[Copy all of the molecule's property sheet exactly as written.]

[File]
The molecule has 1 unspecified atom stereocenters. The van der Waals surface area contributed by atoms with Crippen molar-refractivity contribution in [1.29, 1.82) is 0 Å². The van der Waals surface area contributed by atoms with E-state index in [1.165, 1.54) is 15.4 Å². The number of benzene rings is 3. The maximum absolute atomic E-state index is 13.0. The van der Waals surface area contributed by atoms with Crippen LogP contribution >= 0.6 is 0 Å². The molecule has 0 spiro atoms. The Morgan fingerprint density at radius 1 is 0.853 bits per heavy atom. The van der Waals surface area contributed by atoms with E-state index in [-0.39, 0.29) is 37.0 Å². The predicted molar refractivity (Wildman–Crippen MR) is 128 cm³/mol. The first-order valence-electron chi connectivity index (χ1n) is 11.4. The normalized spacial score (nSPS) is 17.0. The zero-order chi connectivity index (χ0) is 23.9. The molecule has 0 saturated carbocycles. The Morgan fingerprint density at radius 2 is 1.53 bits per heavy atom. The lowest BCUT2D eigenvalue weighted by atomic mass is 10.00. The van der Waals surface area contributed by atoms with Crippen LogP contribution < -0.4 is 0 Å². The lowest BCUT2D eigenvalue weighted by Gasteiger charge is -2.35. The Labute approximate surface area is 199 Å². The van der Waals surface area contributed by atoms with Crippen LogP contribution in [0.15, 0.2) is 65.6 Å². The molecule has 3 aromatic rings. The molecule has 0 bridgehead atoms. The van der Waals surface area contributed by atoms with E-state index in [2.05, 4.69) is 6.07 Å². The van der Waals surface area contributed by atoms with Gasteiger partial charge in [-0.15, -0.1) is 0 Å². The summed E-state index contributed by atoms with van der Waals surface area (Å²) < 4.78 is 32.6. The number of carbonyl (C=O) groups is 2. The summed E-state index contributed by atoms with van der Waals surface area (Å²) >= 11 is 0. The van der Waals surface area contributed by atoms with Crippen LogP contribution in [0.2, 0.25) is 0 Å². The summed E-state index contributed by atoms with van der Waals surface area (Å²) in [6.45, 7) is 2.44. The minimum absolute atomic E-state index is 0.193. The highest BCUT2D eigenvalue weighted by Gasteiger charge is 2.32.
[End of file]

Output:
The molecule has 1 unspecified atom stereocenters. The van der Waals surface area contributed by atoms with Crippen molar-refractivity contribution in [1.29, 1.82) is 0 Å². The van der Waals surface area contributed by atoms with E-state index in [1.165, 1.54) is 15.4 Å². The number of benzene rings is 3. The maximum absolute atomic E-state index is 13.0. The van der Waals surface area contributed by atoms with Crippen LogP contribution >= 0.6 is 0 Å². The molecule has 0 spiro atoms. The Morgan fingerprint density at radius 1 is 0.853 bits per heavy atom. The van der Waals surface area contributed by atoms with E-state index in [-0.39, 0.29) is 37.0 Å². The predicted molar refractivity (Wildman–Crippen MR) is 128 cm³/mol. The first-order valence-electron chi connectivity index (χ1n) is 11.4. The normalized spacial score (nSPS) is 17.0. The zero-order chi connectivity index (χ0) is 23.9. The molecule has 0 saturated carbocycles. The Morgan fingerprint density at radius 2 is 1.53 bits per heavy atom. The lowest BCUT2D eigenvalue weighted by atomic mass is 10.00. The van der Waals surface area contributed by atoms with Crippen LogP contribution < -0.4 is 0 Å². The lowest BCUT2D eigenvalue weighted by Gasteiger charge is -2.35. The Labute approximate surface area is 199 Å². The van der Waals surface area contributed by atoms with Crippen LogP contribution in [0.15, 0.2) is 65.6 Å². The molecule has 3 aromatic rings. The molecule has 0 bridgehead atoms. The van der Waals surface area contributed by atoms with E-state index in [2.05, 4.69) is 6.07 Å². The van der Waals surface area contributed by atoms with Gasteiger partial charge in [-0.15, -0.1) is 0 Å². The summed E-state index contributed by atoms with van der Waals surface area (Å²) < 4.78 is 32.6. The number of carbonyl (C=O) groups is 2. The summed E-state index contributed by atoms with van der Waals surface area (Å²) >= 11 is 0. The van der Waals surface area contributed by atoms with Crippen LogP contribution in [0.2, 0.25) is 0 Å². The summed E-state index contributed by atoms with van der Waals surface area (Å²) in [6.45, 7) is 2.44. The minimum absolute atomic E-state index is 0.193. The highest BCUT2D eigenvalue weighted by Gasteiger charge is 2.32.